Is Your Child Grinding or Clenching Their Teeth at Night?
Our Dental Blog | Info & tips | 03.25.2020
We have all experienced it once in our lives.
Waking up with a sore jaw, tender teeth, and stiffness in our cheeks. You were clenching and grinding again!
While this pain might only happen once in a blue moon, teeth grinding and clenching can become a considerable issue for some children.
If you have ever witnessed your child gnashing their jaw as they nap or have heard teeth grinding while they sleep, your kid may have bruxism.
But what exactly is bruxism? What causes my child’s teeth grinding? And what can you do to help ease their grinding?
Let’s run through everything that you will need to know as a parent!
When you, or a child, or anyone grind their teeth involuntarily and habitually, their condition is known as bruxism.
This uncontrolled gnashing of your teeth can happen during the day or at night and is unrelated to normal functions, such as eating or talking. Since there is no connection to the ordinary use of our jaw, bruxism can be defined as a parafunctional activity.
Not so surprisingly, using our teeth for anything other than eating or talking is far worse for our enamel and increase the likelihood of extreme teeth wear.
However, bruxism is not uncommon. 8% of adults and 14% of children in Canada report grinding their teeth at least a few times a week, as reported by the Canadian Sleep Society.
These numbers may not paint an accurate picture, as Dr. Larry Levin from the Canadian Dental Association states, “…the majority of people experience at least some grinding…” whether that is compulsive bruxism or small bouts of stress.
While dentists and doctors are aware of the detrimental side effects of bruxism, experts still do not understand the complete picture. Simply put, we aren’t always sure why children end up with bruxism.
Grinding your teeth while you sleep can stem from several variables. For most of us, stress and anxiety is a simple driver for our teeth clenching. Being unable to relax, your stress translates itself through physical manifestation.
For children, bruxism has also been shown to triggered by a misalignment of their top and bottom teeth. Other examples can include pain from teething, earaches, temporomandibular joint disease (TMJ), and some medication side effects.
Whatever the cause, we understand bruxism is terrible for our teeth.
If our teeth are the tools we use for chewing, shouldn’t they be able to withstand the force of biting?
Yes, and no!
While normal chewing and talking work to strengthen our jaws, bones, and muscles, bruxism is not the same motion.
Chewing distributes pressure through vertical energy transfer. Through this motion, much like with exercise, the resistance created will increases bone density.
Teeth grinding and clenching is perpendicular to your jaw’s traditional motion. Moving back and forth, the energy is transferred horizontally across your teeth leading to pain, chips in enamel, cracks, and can potentially damage past dental work (fillings, crowns, etc.).
The damage caused by bruxism can be severe or mild. However, consistency is going to be the cause of concern.
Much like water eroding a river bed, habitual teeth clenching and grinding can cause enamel to crack, wear down the shape of your teeth, and can damage permanent teeth in children. For this reason, it is recommended for parents to monitor their child’s sleep intermittently, especially near the teething ages.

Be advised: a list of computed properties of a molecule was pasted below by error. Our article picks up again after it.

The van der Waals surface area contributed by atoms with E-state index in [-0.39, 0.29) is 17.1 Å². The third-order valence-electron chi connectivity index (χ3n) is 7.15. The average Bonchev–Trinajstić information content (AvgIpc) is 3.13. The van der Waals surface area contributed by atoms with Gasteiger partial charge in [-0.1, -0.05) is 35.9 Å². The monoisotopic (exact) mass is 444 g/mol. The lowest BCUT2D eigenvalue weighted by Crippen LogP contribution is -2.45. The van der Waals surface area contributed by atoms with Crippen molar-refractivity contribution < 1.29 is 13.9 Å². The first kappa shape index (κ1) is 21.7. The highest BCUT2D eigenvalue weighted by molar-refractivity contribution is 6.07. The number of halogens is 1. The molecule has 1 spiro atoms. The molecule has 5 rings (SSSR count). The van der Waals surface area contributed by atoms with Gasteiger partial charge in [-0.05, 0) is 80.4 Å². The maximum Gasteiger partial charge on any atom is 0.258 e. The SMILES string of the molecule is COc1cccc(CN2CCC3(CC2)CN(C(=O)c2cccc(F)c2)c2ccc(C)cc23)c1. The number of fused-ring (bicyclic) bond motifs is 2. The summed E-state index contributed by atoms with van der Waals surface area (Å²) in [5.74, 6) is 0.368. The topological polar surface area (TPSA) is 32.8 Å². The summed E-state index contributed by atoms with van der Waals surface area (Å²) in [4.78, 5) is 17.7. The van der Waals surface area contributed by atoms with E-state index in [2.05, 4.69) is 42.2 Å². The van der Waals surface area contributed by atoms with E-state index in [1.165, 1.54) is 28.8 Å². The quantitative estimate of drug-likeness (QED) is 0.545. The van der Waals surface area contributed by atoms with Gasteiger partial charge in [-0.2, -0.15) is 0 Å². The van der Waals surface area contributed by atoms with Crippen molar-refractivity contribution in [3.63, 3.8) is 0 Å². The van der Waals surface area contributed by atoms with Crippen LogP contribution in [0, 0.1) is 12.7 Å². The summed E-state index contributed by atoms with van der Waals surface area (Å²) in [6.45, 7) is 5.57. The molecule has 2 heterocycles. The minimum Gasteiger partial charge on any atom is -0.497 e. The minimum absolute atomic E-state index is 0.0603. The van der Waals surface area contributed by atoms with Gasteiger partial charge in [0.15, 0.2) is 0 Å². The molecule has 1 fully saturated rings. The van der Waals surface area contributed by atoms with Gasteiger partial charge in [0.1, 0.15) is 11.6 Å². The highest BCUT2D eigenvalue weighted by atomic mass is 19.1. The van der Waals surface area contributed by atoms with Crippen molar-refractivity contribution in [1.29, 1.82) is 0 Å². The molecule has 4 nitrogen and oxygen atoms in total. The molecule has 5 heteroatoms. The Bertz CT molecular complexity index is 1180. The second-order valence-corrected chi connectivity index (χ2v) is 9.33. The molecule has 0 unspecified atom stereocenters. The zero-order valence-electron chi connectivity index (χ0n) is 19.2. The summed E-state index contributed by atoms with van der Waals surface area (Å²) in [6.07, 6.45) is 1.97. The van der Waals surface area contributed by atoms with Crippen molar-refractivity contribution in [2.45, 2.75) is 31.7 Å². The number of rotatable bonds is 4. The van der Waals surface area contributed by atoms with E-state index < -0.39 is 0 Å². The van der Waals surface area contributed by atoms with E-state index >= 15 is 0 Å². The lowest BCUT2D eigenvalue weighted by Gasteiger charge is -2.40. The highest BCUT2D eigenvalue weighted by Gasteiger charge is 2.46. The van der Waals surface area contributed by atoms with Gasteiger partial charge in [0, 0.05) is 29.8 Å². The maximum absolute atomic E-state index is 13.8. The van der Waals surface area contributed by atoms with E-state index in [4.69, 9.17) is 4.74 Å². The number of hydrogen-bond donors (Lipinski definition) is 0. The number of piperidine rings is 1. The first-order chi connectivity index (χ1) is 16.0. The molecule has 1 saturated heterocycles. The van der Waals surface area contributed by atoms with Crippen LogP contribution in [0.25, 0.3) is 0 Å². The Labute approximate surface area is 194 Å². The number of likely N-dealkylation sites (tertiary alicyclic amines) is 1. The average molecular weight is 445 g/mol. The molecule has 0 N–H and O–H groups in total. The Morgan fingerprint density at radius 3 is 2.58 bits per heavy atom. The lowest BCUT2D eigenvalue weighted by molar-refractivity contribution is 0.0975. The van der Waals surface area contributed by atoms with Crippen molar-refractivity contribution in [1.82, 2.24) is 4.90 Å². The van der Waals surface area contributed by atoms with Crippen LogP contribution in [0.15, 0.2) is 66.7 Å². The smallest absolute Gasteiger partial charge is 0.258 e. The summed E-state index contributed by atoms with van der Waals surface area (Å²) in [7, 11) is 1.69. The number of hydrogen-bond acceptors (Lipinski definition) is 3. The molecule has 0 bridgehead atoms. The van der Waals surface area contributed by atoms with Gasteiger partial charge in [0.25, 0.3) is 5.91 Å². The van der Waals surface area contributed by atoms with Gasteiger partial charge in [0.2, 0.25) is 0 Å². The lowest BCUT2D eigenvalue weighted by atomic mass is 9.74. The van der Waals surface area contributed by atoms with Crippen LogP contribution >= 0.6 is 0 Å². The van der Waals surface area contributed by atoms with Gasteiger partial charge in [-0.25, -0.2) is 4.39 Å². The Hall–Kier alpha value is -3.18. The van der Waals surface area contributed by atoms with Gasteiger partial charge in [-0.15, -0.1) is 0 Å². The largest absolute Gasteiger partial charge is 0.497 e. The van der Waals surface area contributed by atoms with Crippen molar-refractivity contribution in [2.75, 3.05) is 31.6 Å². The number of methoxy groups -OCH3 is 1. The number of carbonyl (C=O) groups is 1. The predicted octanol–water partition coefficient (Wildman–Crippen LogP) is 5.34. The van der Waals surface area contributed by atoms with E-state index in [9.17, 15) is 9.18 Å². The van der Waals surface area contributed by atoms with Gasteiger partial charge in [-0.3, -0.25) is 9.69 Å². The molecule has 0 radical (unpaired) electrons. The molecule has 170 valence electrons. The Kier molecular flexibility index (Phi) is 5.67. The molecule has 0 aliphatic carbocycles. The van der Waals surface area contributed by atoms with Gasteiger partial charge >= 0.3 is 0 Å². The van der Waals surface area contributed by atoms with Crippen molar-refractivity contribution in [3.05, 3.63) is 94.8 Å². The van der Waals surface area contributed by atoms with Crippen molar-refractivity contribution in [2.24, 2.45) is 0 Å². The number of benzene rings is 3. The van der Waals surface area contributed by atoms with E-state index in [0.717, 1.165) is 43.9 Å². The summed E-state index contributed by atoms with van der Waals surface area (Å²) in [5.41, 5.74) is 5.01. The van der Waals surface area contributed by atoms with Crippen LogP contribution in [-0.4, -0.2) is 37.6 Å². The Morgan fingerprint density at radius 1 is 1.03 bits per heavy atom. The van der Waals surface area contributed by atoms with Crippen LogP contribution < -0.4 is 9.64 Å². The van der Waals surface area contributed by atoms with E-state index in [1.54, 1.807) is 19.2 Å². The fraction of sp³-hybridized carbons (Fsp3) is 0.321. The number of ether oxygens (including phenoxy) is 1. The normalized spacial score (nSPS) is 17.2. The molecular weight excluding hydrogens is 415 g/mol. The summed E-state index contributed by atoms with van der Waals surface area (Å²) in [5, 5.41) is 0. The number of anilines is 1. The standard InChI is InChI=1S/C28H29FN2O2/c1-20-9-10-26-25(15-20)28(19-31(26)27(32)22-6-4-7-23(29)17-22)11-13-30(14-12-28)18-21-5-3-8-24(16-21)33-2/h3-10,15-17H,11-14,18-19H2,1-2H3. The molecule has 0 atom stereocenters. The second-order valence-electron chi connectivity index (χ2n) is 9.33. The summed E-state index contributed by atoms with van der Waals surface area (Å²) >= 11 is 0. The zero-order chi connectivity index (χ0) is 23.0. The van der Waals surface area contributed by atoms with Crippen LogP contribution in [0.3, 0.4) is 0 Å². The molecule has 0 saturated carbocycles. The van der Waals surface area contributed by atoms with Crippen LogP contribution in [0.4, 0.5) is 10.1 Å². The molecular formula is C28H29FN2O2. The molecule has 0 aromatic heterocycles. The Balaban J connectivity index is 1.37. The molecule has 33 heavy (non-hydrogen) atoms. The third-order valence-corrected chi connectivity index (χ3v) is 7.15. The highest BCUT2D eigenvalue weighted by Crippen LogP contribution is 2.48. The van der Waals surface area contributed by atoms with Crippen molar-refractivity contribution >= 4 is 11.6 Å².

Listen for sounds of grinding and watch the motion in their jaw. The quicker you can catch cases of bruxism; the sooner you can protect their teeth!
And how do you protect your child’s teeth from grinding? – Mouthguards!
There are a couple of different avenues that one can look for when it comes to protection. Store-bought mouth/night guards are often the most inexpensive, but they come with issues.
Store-bought teeth guards for sleeping can claim they are one-size or preformed and claim they are ready to wear right out of the packaging. But as dentists, we KNOW that every mouth is different. It is more often than not a game of chance if a stock mouthguard will fit your child or not.
The second style is the boil-and-bite protectors. Exactly as it sounds, these mouthguards are made of a thermoplastic material that softens in hot water. Once boiled, your child will need to bite down and allow the soft plastic to settle into the shape of their jaw and teeth.
While this sounds more beneficial when compared to stock mouth guards, the boil-and-bite options are still prone to gum sensitivity. Teeth can be various sizes, so the amount of plastic used in a mouth guard might be too large for your child. Prolonged experiences with ill-fitting night guards will lead to gum sensitivity, and in severe cases bleeding.
The best-fitting mouth guard will always be a custom and mold-casted guard to match your child’s specific jaw alignment and bite. This is the favoured alternative for many patients as it ensures both comfort AND protection in one product. The caveat is that custom mouth guards are more expensive to the ones found in department stores or pharmacies.
If you believe that your child is experiencing bruxism, it is pertinent that you schedule them for a dental checkup for diagnosis and treatment.
Catching bruxism early will help to reduce the potential damage that could be caused to your kid’s beautiful smile!
Contact Treehouse Dental Care today to schedule your child’s next visit with the dentist. Our team of pediatric dentists are able to identify signs of bruxism, provide dental education to your children, and supply preventative dental tools, like mouth guards.
Get your child sleeping in comfort once and for all!